While the Iranians have not officially declared war on any nation, Iran has chosen to embark on a campaign of coercion against the commercial interests of the U.S. and its allies in the Persian Gulf. This campaign has seen deniable sabotage attacks on six merchant vessels in the waters on either side of the Strait of Hormuz, plus the seizure of four more, two (Tehran claimed) for oil smuggling. While I would not qualify this as a guerrilla war or a “hot” war, one could say this is a “warm” war conflict. Recently this maritime conflict widened into the Red Sea with a missile attack against an Iranian tanker thought to have been fired by Saudi Arabia. As with other recent attacks, despite evidence leading to the likely culprits, the attacks are made without acknowledgment from their sponsored governments.
Using the shipping industry as a pawn in a war is not a new concept. The Tanker War, as it came to be known during the Iran–Iraq War (1980–1988), started when Iraq began attacking ships to weaken Iran’s ability to fight. While initially attacking ships carrying military supplies, the scope of the attacks soon expanded to attacking Iran’s exports. Iran of course retaliated by attacking ships belonging to Iraq’s trading partners and to countries that loaned Iraq money to support its war effort. Early in the war, Iraq had the upper hand and utilized French Exocet missiles to attack Iran. Later in the Tanker War, Iran leveled the playing field by deploying anti-ship missiles known as the Silkworm, bought from China.
In total, 61% of the ships attacked during the Tanker War were oil tankers. Only 55 of the 239 tankers (23%) were completely sunk or declared a constructive total loss—not bad when compared with the percentage of total losses among bulk carriers (39%) and freighters (34%). Interestingly enough, even at its most intense point, the Tanker War failed to disrupt more than 2% of ships passing through the Persian Gulf. Moreover, the real global oil price steadily declined during the 1980s. While the war insurance for vessels spiked significantly, Iran adjusted its price of oil downward to stay competitive in global markets.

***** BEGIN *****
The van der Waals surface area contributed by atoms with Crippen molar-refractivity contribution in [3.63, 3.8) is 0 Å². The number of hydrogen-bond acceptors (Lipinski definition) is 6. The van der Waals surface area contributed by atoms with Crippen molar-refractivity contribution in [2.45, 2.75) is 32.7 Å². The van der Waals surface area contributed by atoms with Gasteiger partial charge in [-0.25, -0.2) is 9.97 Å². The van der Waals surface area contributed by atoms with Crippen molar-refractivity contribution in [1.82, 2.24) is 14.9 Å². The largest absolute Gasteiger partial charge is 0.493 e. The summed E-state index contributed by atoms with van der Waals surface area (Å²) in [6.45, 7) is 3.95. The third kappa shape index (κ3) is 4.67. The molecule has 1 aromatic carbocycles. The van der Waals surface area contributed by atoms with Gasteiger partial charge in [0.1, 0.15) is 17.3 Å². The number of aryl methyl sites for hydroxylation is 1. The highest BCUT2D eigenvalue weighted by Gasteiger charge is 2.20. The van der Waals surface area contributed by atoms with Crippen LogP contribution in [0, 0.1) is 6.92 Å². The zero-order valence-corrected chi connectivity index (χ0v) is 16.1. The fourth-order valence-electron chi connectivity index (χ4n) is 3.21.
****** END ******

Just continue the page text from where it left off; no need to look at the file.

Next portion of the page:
While the marine insurance markets suffered dramatic losses during this time period, strategic marine underwriting produced windfall profit for many underwriters.
War Risk Market
War risk underwriting is a specialized area within marine insurance, and the number of underwriters who are willing to undertake such insurance is quite limited. A small number of these underwriters are based in the London market with a few in other marketplaces. In addition to these underwriters, some shipowners have formed war risk associations based on the nationality of their flags, most notably in Norway and Greece. While these owners agree to mutually insure each other in the event of a war loss, reinsurance protection for these associations is purchased from the London market.
The typical war risk policy will provide worldwide coverage for shipowners, except for a few named listed “hot spots” that are excluded from coverage. Provisions within the annual war risk policy make it possible for war risk underwriters to add more listed areas during the course of the policy year should additional hot spots flare up during the policy year. Given the ever-changing conditions within the listed areas, war underwriters traditionally offer blocks of seven days of coverage so they can constantly reassess the evolving risk within these areas. Marine brokers will negotiate with lead war risk underwriters’ seven-day rates, with quotes valid for only 48 hours. Rates from one underwriter to another can vary greatly, so a diligent broker negotiating a favorable risk profile should generate a competitive result. Aside from the new heightened warm war situation in the Persian Gulf, the typical listed war risk areas pose more of a risk of capture and seizure than of physical loss or damage to a vessel. Listed areas that pose this type of exposure have typically been Venezuela, Egypt, Bulgaria, Indonesia, Nigeria, the Philippines, Ukraine and Russia.
War Risk Premium
Underwriters in London state that war risks are by their nature low frequency but high severity. They also believe that it is nearly impossible to build an algorithm or model to price for war risk. Market sources have indicated that annual war rates have reduced by approximately 90% since 2002. The annual war rate covers worldwide navigation, and the additional premium mechanism, in theory, covers the increased risk arising from trade to a listed area. To provide context and an example, a typical Suezmax tanker valued at $65 million will pay $130,000 (a .2% rate) rate for its annual hull and machinery cover. The same tanker will pay just $9,750 (.015%) for its annual war cover. However, given the current state of affairs in the Persian Gulf, a shipowner could face an additional war risk premium of $195,000 (.3%) for just seven days of cover. With an average of 14 tankers traversing the Strait of Hormuz on any given day, war premium dollars will quickly accumulate.